On April 4, 2017, however, the armed forces of Syria again dropped sarin gas, this time on the opposition-controlled town of Khan Sheikhoun in Idlib Province, Syria. That use of chemical weapons resulted in the suffocation and death of over 85 people, including over 20 children. This was the second documented time Assad used sarin gas in a large-scale attack on his own people. A few days after Assad’s latest use of sarin, the United States launched a targeted strike at the airbase in Syria from which the sarin attack was launched.
The strike was a good signal to send, and perhaps it will deter Syria’s use of sarin in the future. But the credible allegations of the Assad regime’s use of chlorine as a weapon have continued since 2014 and throughout this conflict (weaponized chlorine is one of the oldest chemical weapons in history — its use as a weapon is a fundamental violation of the CWC, and yet it is now allegedly being repeatedly used by Syria with no consequences). Perhaps the international community has been numbed by the extraordinary inhumanity and depravity of the Syrian war. Perhaps the rise of terrorism in the region and the extreme horror inflicted by those terrorists has allowed Assad to employ inhumane tactics and illegal weapons with a certain amount of impunity. Perhaps the disinformation and denial of Assad’s tactics by Russia and Iran has allowed the world not to focus on Syria’s use of chemical weapons, but this lack of focus has to end. Even after the highly trained scientists at the OPCW and a U.N. panel of politically-neutral experts have confirmed that Syria has repeatedly used chlorine as a chemical weapon — Syria’s allies have refused to acknowledge Assad’s guilt. Those countries will not uphold international law if it means a diminishment in their military and socio-economic alliances, and they have effectively used a disinformation campaign to prevent the rest of the world from taking action.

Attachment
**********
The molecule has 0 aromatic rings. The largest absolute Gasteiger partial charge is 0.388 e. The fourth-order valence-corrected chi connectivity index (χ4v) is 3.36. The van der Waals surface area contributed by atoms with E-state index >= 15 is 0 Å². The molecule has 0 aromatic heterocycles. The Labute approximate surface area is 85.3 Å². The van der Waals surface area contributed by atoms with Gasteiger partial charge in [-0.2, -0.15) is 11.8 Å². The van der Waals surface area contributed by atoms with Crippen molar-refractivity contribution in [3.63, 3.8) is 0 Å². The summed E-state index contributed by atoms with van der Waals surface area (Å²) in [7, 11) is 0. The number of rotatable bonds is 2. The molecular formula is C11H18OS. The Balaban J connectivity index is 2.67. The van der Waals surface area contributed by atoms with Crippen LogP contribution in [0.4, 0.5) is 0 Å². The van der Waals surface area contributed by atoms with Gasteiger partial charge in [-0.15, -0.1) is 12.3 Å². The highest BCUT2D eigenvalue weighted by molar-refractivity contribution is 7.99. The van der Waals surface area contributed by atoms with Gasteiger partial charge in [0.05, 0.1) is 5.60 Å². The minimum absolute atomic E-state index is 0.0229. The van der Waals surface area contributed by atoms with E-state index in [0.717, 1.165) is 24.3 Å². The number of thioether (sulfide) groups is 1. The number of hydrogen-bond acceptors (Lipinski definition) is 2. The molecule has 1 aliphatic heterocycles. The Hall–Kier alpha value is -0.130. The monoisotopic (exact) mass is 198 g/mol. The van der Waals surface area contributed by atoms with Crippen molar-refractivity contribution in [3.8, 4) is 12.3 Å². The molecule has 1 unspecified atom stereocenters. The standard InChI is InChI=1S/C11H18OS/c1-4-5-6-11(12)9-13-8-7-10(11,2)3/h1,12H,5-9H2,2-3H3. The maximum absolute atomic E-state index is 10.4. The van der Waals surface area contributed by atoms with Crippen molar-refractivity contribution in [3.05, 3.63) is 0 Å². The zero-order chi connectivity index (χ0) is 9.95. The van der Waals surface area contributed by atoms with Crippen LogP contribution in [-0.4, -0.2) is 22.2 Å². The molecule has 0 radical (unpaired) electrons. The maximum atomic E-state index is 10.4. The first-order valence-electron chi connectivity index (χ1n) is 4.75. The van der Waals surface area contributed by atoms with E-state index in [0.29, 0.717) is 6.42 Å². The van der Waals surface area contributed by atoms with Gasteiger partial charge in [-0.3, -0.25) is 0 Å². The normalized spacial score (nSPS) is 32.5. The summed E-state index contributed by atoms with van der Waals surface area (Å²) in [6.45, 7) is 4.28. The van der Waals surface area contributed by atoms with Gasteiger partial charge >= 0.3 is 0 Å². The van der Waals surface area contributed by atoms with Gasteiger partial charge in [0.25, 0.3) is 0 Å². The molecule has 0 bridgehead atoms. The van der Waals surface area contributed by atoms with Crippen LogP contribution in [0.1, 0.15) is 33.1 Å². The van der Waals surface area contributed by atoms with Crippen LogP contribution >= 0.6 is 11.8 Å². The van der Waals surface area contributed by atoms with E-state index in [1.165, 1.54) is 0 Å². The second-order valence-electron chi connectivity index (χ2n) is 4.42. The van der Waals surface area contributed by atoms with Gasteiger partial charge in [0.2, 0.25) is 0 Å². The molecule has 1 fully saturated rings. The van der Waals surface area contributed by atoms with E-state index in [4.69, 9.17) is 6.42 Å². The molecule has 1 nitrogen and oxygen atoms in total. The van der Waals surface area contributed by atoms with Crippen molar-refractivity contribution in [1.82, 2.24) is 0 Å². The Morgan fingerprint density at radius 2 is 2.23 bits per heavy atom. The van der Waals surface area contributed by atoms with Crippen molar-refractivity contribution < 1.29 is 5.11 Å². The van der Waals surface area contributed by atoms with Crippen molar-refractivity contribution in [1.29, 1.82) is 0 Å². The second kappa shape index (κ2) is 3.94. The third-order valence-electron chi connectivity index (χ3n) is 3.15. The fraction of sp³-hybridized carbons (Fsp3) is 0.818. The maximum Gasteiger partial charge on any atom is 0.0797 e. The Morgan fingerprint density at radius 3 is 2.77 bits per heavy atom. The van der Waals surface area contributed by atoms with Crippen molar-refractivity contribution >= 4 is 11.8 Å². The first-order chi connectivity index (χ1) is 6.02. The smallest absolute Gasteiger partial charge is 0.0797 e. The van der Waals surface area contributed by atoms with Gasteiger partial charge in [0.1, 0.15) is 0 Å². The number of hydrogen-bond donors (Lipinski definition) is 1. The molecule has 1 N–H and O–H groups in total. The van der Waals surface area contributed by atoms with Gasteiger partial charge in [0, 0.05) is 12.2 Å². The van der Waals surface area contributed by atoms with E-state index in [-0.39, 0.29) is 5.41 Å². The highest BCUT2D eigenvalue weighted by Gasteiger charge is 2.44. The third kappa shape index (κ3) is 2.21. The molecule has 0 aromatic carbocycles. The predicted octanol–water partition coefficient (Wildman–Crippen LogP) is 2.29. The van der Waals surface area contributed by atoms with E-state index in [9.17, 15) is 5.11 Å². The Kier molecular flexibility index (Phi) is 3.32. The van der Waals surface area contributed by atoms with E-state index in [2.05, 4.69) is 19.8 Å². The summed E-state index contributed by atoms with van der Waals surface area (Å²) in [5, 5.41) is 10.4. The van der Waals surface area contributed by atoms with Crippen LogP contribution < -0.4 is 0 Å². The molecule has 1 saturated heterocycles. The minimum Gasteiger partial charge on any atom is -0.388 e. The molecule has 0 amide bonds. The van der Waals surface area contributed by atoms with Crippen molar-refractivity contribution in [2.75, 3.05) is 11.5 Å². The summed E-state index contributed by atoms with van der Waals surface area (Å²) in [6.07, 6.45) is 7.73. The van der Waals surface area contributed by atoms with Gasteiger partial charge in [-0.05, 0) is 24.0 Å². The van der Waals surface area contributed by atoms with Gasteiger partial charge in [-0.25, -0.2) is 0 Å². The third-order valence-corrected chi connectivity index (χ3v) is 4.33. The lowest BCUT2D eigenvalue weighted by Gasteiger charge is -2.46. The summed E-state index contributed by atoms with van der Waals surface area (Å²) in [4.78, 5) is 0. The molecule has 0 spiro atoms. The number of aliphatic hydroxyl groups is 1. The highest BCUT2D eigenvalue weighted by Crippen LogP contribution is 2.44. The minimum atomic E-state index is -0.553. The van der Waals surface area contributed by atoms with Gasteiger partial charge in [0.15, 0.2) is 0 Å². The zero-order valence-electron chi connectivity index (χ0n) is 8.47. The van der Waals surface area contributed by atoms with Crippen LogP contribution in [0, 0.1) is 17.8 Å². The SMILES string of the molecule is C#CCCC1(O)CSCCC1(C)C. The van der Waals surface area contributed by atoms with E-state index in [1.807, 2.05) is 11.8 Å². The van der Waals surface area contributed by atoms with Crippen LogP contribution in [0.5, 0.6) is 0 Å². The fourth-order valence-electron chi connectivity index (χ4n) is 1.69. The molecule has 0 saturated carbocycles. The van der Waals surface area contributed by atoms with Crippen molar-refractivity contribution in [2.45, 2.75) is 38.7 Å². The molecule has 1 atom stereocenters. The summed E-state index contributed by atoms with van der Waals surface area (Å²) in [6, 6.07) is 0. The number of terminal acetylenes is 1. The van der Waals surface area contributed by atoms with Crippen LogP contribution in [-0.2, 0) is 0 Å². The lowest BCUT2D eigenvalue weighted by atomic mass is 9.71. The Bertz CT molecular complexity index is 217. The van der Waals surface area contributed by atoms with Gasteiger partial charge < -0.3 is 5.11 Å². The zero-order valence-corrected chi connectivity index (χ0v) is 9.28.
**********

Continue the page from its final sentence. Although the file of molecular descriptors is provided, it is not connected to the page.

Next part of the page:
Next Steps on Accountability